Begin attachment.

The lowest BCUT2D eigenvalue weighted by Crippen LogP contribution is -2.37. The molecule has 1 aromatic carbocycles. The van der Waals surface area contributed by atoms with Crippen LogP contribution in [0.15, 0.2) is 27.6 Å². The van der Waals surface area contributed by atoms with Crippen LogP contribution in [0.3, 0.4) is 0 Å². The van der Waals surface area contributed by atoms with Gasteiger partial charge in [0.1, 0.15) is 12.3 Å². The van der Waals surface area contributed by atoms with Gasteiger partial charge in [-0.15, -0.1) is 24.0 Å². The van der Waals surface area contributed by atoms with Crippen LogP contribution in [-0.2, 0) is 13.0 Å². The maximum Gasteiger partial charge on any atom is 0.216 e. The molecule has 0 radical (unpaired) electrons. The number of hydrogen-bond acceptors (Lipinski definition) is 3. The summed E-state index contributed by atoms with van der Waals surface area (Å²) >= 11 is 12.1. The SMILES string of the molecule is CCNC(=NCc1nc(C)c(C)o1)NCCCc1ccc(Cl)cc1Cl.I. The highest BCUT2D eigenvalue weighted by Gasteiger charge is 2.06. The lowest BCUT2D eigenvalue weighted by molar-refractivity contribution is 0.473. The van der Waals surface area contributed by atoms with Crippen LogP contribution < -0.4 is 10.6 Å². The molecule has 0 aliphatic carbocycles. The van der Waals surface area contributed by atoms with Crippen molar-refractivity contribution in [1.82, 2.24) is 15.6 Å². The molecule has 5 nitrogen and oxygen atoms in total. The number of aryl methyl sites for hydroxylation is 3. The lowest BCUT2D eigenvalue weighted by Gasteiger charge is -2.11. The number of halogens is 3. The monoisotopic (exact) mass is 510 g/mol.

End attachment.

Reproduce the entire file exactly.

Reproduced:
The lowest BCUT2D eigenvalue weighted by Crippen LogP contribution is -2.37. The molecule has 1 aromatic carbocycles. The van der Waals surface area contributed by atoms with Crippen LogP contribution in [0.15, 0.2) is 27.6 Å². The van der Waals surface area contributed by atoms with Crippen LogP contribution in [0.3, 0.4) is 0 Å². The van der Waals surface area contributed by atoms with Gasteiger partial charge in [0.1, 0.15) is 12.3 Å². The van der Waals surface area contributed by atoms with Gasteiger partial charge in [-0.15, -0.1) is 24.0 Å². The van der Waals surface area contributed by atoms with Crippen LogP contribution in [-0.2, 0) is 13.0 Å². The maximum Gasteiger partial charge on any atom is 0.216 e. The molecule has 0 radical (unpaired) electrons. The number of hydrogen-bond acceptors (Lipinski definition) is 3. The summed E-state index contributed by atoms with van der Waals surface area (Å²) >= 11 is 12.1. The SMILES string of the molecule is CCNC(=NCc1nc(C)c(C)o1)NCCCc1ccc(Cl)cc1Cl.I. The highest BCUT2D eigenvalue weighted by Gasteiger charge is 2.06. The lowest BCUT2D eigenvalue weighted by molar-refractivity contribution is 0.473. The van der Waals surface area contributed by atoms with Crippen LogP contribution < -0.4 is 10.6 Å². The molecule has 0 aliphatic carbocycles. The van der Waals surface area contributed by atoms with Crippen molar-refractivity contribution in [1.82, 2.24) is 15.6 Å². The molecule has 5 nitrogen and oxygen atoms in total. The number of aryl methyl sites for hydroxylation is 3. The lowest BCUT2D eigenvalue weighted by Gasteiger charge is -2.11. The number of halogens is 3. The monoisotopic (exact) mass is 510 g/mol.